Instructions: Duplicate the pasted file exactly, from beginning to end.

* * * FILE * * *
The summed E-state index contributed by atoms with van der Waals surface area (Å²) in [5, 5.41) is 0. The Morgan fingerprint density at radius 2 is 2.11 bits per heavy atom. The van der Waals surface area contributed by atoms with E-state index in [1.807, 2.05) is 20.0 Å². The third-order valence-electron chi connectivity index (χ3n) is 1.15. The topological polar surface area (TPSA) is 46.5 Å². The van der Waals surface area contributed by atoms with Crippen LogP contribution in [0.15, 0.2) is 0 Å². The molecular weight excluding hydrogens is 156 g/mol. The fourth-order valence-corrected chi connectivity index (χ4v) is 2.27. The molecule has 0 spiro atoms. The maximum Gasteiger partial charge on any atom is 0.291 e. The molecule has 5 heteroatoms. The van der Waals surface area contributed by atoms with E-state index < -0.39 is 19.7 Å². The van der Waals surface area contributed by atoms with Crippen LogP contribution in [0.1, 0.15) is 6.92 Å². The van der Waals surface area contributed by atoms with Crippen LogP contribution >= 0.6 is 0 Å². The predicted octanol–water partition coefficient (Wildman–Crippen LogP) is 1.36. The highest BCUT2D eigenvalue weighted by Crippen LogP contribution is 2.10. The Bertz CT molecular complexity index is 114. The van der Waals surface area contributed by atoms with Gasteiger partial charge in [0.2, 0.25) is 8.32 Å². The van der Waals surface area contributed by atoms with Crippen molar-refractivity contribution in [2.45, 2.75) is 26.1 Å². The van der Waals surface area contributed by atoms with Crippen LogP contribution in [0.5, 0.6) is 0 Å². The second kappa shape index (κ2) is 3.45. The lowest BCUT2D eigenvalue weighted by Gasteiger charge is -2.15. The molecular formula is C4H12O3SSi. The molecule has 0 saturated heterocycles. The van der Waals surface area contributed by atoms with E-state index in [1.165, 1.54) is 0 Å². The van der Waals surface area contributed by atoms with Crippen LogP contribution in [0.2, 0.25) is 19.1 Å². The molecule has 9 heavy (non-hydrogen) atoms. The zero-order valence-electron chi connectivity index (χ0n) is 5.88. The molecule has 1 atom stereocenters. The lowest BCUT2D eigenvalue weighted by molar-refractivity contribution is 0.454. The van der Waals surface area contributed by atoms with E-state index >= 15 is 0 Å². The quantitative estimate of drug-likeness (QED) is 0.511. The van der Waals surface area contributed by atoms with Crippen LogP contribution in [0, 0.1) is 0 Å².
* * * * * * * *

The summed E-state index contributed by atoms with van der Waals surface area (Å²) in [5, 5.41) is 0. The Morgan fingerprint density at radius 2 is 2.11 bits per heavy atom. The van der Waals surface area contributed by atoms with E-state index in [1.807, 2.05) is 20.0 Å². The third-order valence-electron chi connectivity index (χ3n) is 1.15. The topological polar surface area (TPSA) is 46.5 Å². The van der Waals surface area contributed by atoms with Crippen LogP contribution in [0.15, 0.2) is 0 Å². The molecular weight excluding hydrogens is 156 g/mol. The fourth-order valence-corrected chi connectivity index (χ4v) is 2.27. The molecule has 0 spiro atoms. The maximum Gasteiger partial charge on any atom is 0.291 e. The molecule has 5 heteroatoms. The van der Waals surface area contributed by atoms with E-state index < -0.39 is 19.7 Å². The van der Waals surface area contributed by atoms with Crippen LogP contribution in [0.1, 0.15) is 6.92 Å². The van der Waals surface area contributed by atoms with Crippen LogP contribution >= 0.6 is 0 Å². The predicted octanol–water partition coefficient (Wildman–Crippen LogP) is 1.36. The highest BCUT2D eigenvalue weighted by Crippen LogP contribution is 2.10. The Bertz CT molecular complexity index is 114. The van der Waals surface area contributed by atoms with Gasteiger partial charge in [0.2, 0.25) is 8.32 Å². The van der Waals surface area contributed by atoms with Crippen molar-refractivity contribution in [2.45, 2.75) is 26.1 Å². The van der Waals surface area contributed by atoms with Crippen LogP contribution in [0.5, 0.6) is 0 Å². The second kappa shape index (κ2) is 3.45. The lowest BCUT2D eigenvalue weighted by Gasteiger charge is -2.15. The molecular formula is C4H12O3SSi. The molecule has 0 saturated heterocycles. The van der Waals surface area contributed by atoms with E-state index in [1.165, 1.54) is 0 Å². The van der Waals surface area contributed by atoms with Crippen LogP contribution in [0.2, 0.25) is 19.1 Å². The molecule has 9 heavy (non-hydrogen) atoms. The zero-order valence-electron chi connectivity index (χ0n) is 5.88. The molecule has 1 atom stereocenters. The lowest BCUT2D eigenvalue weighted by molar-refractivity contribution is 0.454. The van der Waals surface area contributed by atoms with E-state index >= 15 is 0 Å². The quantitative estimate of drug-likeness (QED) is 0.511. The van der Waals surface area contributed by atoms with Crippen LogP contribution in [0, 0.1) is 0 Å².